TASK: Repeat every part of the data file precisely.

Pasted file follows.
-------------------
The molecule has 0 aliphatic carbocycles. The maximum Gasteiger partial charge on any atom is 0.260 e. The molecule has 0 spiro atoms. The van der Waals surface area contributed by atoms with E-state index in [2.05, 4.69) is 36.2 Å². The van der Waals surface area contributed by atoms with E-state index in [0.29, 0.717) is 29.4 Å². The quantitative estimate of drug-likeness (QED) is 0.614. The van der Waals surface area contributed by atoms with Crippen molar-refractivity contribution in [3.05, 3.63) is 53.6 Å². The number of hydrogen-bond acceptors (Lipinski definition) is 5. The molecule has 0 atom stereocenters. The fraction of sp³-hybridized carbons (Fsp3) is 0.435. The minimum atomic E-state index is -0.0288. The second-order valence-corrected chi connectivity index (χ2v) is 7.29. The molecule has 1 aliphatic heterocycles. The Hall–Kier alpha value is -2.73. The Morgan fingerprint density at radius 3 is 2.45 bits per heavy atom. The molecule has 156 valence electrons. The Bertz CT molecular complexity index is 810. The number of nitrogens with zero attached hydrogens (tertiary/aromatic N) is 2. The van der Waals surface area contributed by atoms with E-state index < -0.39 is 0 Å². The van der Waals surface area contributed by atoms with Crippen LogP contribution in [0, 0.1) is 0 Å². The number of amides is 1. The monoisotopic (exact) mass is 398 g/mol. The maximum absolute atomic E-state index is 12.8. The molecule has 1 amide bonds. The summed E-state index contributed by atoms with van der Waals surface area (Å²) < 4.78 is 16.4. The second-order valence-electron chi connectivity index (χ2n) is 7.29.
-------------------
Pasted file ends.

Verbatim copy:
The molecule has 0 aliphatic carbocycles. The maximum Gasteiger partial charge on any atom is 0.260 e. The molecule has 0 spiro atoms. The van der Waals surface area contributed by atoms with E-state index in [2.05, 4.69) is 36.2 Å². The van der Waals surface area contributed by atoms with E-state index in [0.29, 0.717) is 29.4 Å². The quantitative estimate of drug-likeness (QED) is 0.614. The van der Waals surface area contributed by atoms with Crippen molar-refractivity contribution in [3.05, 3.63) is 53.6 Å². The number of hydrogen-bond acceptors (Lipinski definition) is 5. The molecule has 0 atom stereocenters. The fraction of sp³-hybridized carbons (Fsp3) is 0.435. The minimum atomic E-state index is -0.0288. The second-order valence-corrected chi connectivity index (χ2v) is 7.29. The molecule has 1 aliphatic heterocycles. The Hall–Kier alpha value is -2.73. The Morgan fingerprint density at radius 3 is 2.45 bits per heavy atom. The molecule has 156 valence electrons. The Bertz CT molecular complexity index is 810. The number of nitrogens with zero attached hydrogens (tertiary/aromatic N) is 2. The van der Waals surface area contributed by atoms with E-state index < -0.39 is 0 Å². The van der Waals surface area contributed by atoms with Crippen LogP contribution in [0, 0.1) is 0 Å². The number of amides is 1. The monoisotopic (exact) mass is 398 g/mol. The maximum absolute atomic E-state index is 12.8. The molecule has 1 amide bonds. The summed E-state index contributed by atoms with van der Waals surface area (Å²) < 4.78 is 16.4. The second-order valence-electron chi connectivity index (χ2n) is 7.29.